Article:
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The Anvil of Ice by Michael Scott Rohan
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The Anvil of Ice (1986)

by Michael Scott Rohan

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it has been many years since I read such a first-class heroic fantasy. I missed it when it came out in the 80s -perhaps because I was in Korea in 87-88--only discovered it now because Cakebread and Walton put out a game based on it. it clears only something to Tolkien (the Dead Marshes, the duergar) , perhaps also LeGuin (the Ekwash are a little like her sea-raiders in Earthsea, only nastier --seagoing cannibalistic Mongols.) even a name (Nordenay) from Barringer --likely due to the writer's Yorkshire connections. Logically there are some inconsistencies -- fairskinned people living for centuries in a southern California cliate have ever tanned, for one thing. But the sweep of the story carries it long. Alv, an orphaned thrall, grows up harshly treated in a northern town --it is sacked by the Ekwash, and he is bought from them by Mastersmkith Mylio , a highly skilled but coldly amoral man whose magic broke the town's defenses. He recognizes lAlv has inherted the magical smith skills of the old northern people now interbred with the equivalent of Amerinds who fled the Ekwash from the equivalent of Asia) . The smith takes him to his (Orthanc-like) castle in the far north near the encroaching ice --which has an evil mind, or minds, of its own --and trains him in smithmagic. Alv's first apprentice piece is a gold armring he gives to Kara, a girl in the service of powerful evil lady Louhi (name from Finnish legend) who seems to rank higher in he service of the ice than the mastersmith. His next is a dernhelm for the smith; his third a Damascus-steel sword woven with commanding magic.That he completes himself (contrary to the smith's order ) -- the smith's journeyman, whom, he tricked into helping his research into the smith's books, is destroyed by the smith's magic. Alv himself escapes, seems to have lost his powers, but regains them working as a smith in the marshes that separate the north from he rich cities of the south. He gains a sword from a dead man I the marshes and joins corsairs who counterraid the Ekwash raiders, led by the Aragorn-like Kermorvan. ( )
  antiquary | Jul 20, 2015 |
TBR
  Ebeth.Naylor | Sep 30, 2013 |
The Anvil of Ice reminds me of a lot of other fantasy I've read -- A Wizard of Earthsea by Ursula Le Guin and Magician by Raymond E. Feist, for a start -- in its narration and in the way it begins. Some parts of it I found very interesting and different: the whole idea of the Ice, for one, which I want to know more about.

On the other hand, Kara bothered me. She was introduced in a flash; Alv/Elof cares about her all in a flash; she never seems to do anything significant to the plot. Obviously there are two more books in the trilogy, but she seemed somewhat superfluous in this.

I found the gods here interesting, too, and wanted more about them: we learn very little about them, all things considered. I do like the way we don't get infodumps in this book: we don't know the whole history of the world, the whole mythology of the gods.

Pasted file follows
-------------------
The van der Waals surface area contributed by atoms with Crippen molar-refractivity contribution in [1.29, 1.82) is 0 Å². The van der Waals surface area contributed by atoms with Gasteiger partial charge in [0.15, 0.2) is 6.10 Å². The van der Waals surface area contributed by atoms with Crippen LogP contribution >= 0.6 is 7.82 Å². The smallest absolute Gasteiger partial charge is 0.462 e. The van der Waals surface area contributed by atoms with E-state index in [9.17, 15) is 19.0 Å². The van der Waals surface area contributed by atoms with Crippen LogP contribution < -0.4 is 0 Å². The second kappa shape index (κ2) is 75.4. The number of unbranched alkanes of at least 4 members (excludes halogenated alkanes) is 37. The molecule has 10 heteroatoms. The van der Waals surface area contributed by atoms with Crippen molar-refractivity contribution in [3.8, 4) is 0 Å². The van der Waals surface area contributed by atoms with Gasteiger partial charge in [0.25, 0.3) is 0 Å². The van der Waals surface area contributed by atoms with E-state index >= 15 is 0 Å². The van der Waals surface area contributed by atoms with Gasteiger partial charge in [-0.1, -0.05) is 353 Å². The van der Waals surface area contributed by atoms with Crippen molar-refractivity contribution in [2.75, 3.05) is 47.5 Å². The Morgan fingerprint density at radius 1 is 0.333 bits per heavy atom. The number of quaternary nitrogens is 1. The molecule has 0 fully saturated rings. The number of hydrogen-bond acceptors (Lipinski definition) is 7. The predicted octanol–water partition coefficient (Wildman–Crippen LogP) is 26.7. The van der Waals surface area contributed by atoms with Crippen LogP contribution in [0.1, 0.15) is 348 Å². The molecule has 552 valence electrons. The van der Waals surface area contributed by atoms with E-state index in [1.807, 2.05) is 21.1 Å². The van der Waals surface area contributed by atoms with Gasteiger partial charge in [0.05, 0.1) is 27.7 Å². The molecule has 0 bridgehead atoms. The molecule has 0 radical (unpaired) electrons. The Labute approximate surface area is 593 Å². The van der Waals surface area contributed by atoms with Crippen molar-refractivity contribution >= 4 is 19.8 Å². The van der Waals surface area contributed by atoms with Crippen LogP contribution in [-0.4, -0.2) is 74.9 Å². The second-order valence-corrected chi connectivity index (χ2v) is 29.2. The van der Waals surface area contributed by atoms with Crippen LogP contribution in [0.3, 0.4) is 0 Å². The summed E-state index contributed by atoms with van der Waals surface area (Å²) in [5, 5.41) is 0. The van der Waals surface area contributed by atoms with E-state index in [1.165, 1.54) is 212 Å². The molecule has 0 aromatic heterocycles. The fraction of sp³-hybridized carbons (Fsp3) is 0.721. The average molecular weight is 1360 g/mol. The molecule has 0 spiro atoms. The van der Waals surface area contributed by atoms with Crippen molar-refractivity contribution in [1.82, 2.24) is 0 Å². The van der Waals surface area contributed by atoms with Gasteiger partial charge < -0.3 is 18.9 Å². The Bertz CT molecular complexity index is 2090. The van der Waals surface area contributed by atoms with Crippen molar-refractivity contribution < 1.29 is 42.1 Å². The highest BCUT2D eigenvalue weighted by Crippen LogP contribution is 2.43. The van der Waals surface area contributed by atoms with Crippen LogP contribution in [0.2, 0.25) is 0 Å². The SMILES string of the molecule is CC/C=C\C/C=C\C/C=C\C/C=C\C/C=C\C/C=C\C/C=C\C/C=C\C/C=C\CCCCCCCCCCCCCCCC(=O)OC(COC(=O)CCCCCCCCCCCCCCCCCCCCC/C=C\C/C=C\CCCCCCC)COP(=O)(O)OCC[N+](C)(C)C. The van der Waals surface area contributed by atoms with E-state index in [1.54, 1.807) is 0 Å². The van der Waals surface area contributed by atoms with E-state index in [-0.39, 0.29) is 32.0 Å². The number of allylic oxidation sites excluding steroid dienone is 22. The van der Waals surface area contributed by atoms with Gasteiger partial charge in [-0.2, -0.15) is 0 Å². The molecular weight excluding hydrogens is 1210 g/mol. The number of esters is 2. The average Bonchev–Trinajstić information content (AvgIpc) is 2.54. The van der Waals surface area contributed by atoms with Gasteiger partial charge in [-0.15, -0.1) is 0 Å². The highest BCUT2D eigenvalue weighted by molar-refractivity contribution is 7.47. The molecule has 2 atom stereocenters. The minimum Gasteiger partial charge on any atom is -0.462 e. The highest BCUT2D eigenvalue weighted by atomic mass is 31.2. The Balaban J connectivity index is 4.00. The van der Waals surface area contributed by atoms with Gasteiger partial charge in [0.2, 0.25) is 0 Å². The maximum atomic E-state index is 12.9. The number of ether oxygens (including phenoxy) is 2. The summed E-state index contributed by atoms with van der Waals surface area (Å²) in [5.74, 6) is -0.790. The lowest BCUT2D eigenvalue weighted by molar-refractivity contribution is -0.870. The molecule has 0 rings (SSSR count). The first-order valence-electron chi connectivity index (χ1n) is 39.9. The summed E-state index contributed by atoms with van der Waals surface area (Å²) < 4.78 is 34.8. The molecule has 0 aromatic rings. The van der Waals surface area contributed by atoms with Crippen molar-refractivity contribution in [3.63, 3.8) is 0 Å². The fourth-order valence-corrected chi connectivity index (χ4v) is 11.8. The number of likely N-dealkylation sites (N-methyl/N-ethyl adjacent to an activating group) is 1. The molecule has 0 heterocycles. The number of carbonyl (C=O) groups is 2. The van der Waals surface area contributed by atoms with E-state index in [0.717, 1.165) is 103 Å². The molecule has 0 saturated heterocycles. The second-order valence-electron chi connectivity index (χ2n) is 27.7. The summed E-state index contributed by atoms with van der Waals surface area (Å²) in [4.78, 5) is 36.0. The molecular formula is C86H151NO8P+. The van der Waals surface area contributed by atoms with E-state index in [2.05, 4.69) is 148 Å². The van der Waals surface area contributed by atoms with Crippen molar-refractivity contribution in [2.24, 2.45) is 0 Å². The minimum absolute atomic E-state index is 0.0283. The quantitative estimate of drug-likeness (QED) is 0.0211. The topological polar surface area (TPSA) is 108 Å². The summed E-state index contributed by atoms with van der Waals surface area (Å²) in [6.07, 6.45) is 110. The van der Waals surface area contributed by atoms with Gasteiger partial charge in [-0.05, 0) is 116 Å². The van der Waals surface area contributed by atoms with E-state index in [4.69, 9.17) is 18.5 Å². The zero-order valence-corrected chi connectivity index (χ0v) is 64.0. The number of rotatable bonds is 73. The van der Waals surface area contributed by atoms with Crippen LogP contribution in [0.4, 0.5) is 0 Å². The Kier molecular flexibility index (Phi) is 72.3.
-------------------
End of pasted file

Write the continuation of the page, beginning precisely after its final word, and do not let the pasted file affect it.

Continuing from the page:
Another slightly annoying thing: racial stereotyping. All Ekwesh are evil, hurrhurrhurr -- without any further thought than that. I do like subtlety in my fantasy. Again, perhaps something that's resolved in the other two books, or at least alleviated. I will be picking those up at some point: I am intrigued, though it took me about half the book to feel really enthusiastic. ( )
  shanaqui | Apr 9, 2013 |
When it comes to fantasy, there's Tolkien, and there are the rest. This series is the very best of the rest in my opinion; there's nothing 'generic-fantasy' about it.

Set in an interglacial period in our own Earth's history, this is the story of the struggles of a group of friends as they try to defeat the powers of the Ice. There's the same haunting sense of the weight of history, the same glimpses of things half-seen, half-known that I found in Tolkien; plus a carefully worked out system of magic that's completely convincing. Moreover MSR has done his research on palaeoenvironments, and it shows - right down to the trees and flowers. I loved the description of the black grouse and their courtship dance. Half a sentence but he's got them down to a T!

I've got two sets of this series and a book on Wayland the Smith I bought for background reading. To sum up: it's one of my desert island books. ( )
1 vote hyarrowen | May 9, 2012 |
An intelligent fantasy influenced by Northern European myth and tradition, based around the world of an Apprentice Smith. There is more depth than much of the fantasy that appeared during the 1980's. As with the book itself, the characters have depth, and I will be happy to venture further into the series with the next volume 'The Forge in the Forest' First novels in a trilogy/series are hard because they involve so much back story and scene setting, but the book held my interest throughout.

4 Stars ( )
  cosmicdolphin | Jan 3, 2011 |
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When a coastal village is attacked by the seafaring, cannibalistic Ekwesh, a young thrall, Alv, is spared by their leader, Mylio the Mastersmith. In the shadow of the Great Ice, the sinister Mylio makes the boy his apprentice. Thus starts the journey for Alv (later named Elof) who discovers the ability within himself to smith items of power beyond what he or others imagine. His journeys take him to the deepest mountains of the duerger and to the lands of the children of the forest then to the battlements of the Southerners where he alone may have the ability to turn the tides of the coming Ice.
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